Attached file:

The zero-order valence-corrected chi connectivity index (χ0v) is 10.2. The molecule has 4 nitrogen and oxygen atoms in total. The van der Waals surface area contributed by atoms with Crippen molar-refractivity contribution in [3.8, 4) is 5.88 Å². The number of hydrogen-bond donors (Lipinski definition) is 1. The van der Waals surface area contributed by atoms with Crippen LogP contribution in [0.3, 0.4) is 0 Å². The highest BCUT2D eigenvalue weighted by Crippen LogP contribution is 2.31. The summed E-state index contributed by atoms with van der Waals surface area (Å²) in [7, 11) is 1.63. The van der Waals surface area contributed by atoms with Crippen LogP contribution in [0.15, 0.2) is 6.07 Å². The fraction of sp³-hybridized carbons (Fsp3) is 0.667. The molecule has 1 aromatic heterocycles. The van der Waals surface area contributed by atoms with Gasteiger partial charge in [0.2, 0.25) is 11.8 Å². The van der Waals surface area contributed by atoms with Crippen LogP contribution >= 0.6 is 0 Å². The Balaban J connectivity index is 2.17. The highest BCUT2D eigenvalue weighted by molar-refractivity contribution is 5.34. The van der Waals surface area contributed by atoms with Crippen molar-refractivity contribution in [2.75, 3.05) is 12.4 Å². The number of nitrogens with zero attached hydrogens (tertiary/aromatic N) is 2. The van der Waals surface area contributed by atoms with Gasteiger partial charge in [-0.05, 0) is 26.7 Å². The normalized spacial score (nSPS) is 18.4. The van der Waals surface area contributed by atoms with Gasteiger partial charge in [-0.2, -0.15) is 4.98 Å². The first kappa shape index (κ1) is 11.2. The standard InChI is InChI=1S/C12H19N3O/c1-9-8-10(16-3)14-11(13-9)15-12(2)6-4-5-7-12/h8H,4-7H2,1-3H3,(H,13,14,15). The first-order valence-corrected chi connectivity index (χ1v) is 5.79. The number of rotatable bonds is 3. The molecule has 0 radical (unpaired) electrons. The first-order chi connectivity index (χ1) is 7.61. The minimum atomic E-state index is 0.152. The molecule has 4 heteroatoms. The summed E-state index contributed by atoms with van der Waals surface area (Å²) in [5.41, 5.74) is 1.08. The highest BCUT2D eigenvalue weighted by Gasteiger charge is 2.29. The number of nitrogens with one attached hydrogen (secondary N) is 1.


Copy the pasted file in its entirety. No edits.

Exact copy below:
The zero-order valence-corrected chi connectivity index (χ0v) is 10.2. The molecule has 4 nitrogen and oxygen atoms in total. The van der Waals surface area contributed by atoms with Crippen molar-refractivity contribution in [3.8, 4) is 5.88 Å². The number of hydrogen-bond donors (Lipinski definition) is 1. The van der Waals surface area contributed by atoms with Crippen LogP contribution in [0.3, 0.4) is 0 Å². The highest BCUT2D eigenvalue weighted by Crippen LogP contribution is 2.31. The summed E-state index contributed by atoms with van der Waals surface area (Å²) in [7, 11) is 1.63. The van der Waals surface area contributed by atoms with Crippen LogP contribution in [0.15, 0.2) is 6.07 Å². The fraction of sp³-hybridized carbons (Fsp3) is 0.667. The molecule has 1 aromatic heterocycles. The van der Waals surface area contributed by atoms with Gasteiger partial charge in [0.2, 0.25) is 11.8 Å². The van der Waals surface area contributed by atoms with Crippen LogP contribution >= 0.6 is 0 Å². The Balaban J connectivity index is 2.17. The highest BCUT2D eigenvalue weighted by molar-refractivity contribution is 5.34. The van der Waals surface area contributed by atoms with Crippen molar-refractivity contribution in [2.75, 3.05) is 12.4 Å². The number of nitrogens with zero attached hydrogens (tertiary/aromatic N) is 2. The van der Waals surface area contributed by atoms with Gasteiger partial charge in [-0.05, 0) is 26.7 Å². The normalized spacial score (nSPS) is 18.4. The van der Waals surface area contributed by atoms with Gasteiger partial charge in [-0.2, -0.15) is 4.98 Å². The first kappa shape index (κ1) is 11.2. The standard InChI is InChI=1S/C12H19N3O/c1-9-8-10(16-3)14-11(13-9)15-12(2)6-4-5-7-12/h8H,4-7H2,1-3H3,(H,13,14,15). The first-order valence-corrected chi connectivity index (χ1v) is 5.79. The number of rotatable bonds is 3. The molecule has 0 radical (unpaired) electrons. The first-order chi connectivity index (χ1) is 7.61. The minimum atomic E-state index is 0.152. The molecule has 4 heteroatoms. The summed E-state index contributed by atoms with van der Waals surface area (Å²) in [5.41, 5.74) is 1.08. The highest BCUT2D eigenvalue weighted by Gasteiger charge is 2.29. The number of nitrogens with one attached hydrogen (secondary N) is 1.